Many writers, however, don’t realize the importance of determining how well his or her text will combine with future pictures on the page. Before submitting a text-only manuscript, it’s a good idea to create a dummy text storyboard to decide how one’s proposed text will fill each page/spread (and what likely pictures might be paired with the text). This text-only storyboard is strictly for the writer's use during the editing process and is not sent with the finished manuscript to prospective agents or editors.
Where is the most natural place in the text to have a page turn? Is there enough action or change of scenery to make each spread different? Is the text active enough to create opportunity for the illustrator? These are questions that may be answered by doing a dummy layout.
In recent years, I’ve focused my energy on longer works, such as young adult fiction. I am just getting back to actively submitting my picture book texts. Currently I’m working on an alliterative PB entitled “Millicent Manypenny & Moneybags.” I knew my story, untouched for some time and sitting in a folder on my laptop, had plenty of action and different settings that could easily be broken down into spreads. I didn’t realize, until I formally created a dummy text layout, that I actually had too many different spreads for a common picture book length.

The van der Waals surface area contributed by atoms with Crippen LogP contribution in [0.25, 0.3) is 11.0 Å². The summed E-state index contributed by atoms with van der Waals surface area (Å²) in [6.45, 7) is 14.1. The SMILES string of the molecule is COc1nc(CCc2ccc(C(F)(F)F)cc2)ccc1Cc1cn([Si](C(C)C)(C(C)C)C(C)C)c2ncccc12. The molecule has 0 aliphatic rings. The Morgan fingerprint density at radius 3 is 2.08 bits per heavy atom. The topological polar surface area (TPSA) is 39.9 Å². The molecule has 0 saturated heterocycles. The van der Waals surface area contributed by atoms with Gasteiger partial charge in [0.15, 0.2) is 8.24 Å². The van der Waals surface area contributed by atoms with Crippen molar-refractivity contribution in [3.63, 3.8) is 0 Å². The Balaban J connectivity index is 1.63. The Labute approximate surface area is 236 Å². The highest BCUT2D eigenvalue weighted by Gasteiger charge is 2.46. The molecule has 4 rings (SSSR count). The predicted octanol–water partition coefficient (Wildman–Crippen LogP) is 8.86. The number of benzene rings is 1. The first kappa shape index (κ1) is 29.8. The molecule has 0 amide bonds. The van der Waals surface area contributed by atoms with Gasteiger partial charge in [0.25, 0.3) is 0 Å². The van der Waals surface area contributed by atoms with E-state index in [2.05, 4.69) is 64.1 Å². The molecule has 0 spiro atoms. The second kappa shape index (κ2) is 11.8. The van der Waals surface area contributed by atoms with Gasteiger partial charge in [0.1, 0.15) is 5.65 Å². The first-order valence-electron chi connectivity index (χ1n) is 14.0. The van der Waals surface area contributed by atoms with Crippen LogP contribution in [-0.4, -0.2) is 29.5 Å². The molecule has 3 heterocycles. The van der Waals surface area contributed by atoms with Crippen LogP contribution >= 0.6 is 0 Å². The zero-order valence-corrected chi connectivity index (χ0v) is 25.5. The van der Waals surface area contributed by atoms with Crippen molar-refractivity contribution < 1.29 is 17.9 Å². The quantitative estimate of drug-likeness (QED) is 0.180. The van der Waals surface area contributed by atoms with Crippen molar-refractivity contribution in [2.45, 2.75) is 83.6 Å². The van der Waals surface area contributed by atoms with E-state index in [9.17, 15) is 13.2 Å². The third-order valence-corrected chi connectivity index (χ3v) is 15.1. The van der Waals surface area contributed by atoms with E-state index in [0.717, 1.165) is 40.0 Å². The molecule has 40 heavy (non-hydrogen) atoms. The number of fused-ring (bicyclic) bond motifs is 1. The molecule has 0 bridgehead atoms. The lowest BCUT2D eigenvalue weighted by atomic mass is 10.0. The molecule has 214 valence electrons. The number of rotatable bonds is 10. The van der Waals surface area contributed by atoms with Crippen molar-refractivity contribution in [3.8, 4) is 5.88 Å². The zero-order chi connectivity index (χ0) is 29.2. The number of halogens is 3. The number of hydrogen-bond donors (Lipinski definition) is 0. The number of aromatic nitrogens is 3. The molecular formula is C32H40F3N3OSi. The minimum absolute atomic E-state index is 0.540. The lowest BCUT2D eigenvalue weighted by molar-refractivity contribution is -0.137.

Go with the standard. Picture book layouts usually include page counts divisible by 8, due to how books are printed. A 32-page layout is standard (this rule can be broken, but as a first time author I'd stick to the standard). Not all of those pages will include text/pictures, due to blank pages at the beginning or end, title page, publication or dedication pages, etc. USUALLY, you have 29 actual pages, or 14 1\2 spreads, to tell your story. This is common but be prepared to be flexible.
For a complimentary template, see my attached layout forms (Excel originals and PDFs).
Legal Size Vertical Legal Size Vertical PDF
Letter Size Vertical Letter Size Vertical PDF
Legal Size Horizontal Legal Size Horizontal PDF
Letter Size Horizontal Letter Size Horizontal PDF
Included are both horizontal and vertical versions of both letter and legal size, to suit your personal preference. Using Excel allows a writer to easily experiment and rearrange text within cells and even create multiple versions of a story to print out and view in a more physical form.
In using a dummy text layout for "Millicent Manypenny & Moneybags," I learned a TON about my writing. I even ended up trimming a scene that felt forced and unnecessary. By going through the dummy process, I fixed some serious issues with my manuscript … issues I might never have seen while the manuscript remained parked on my computer in paragraph form.
Use these templates freely and edit to your liking, but please do maintain my credit info in the footer, if passing along to a friend or linking to your own website.
Take the time to create a dummy text layout. It’s worth it.
Happy writing, picture book peers!
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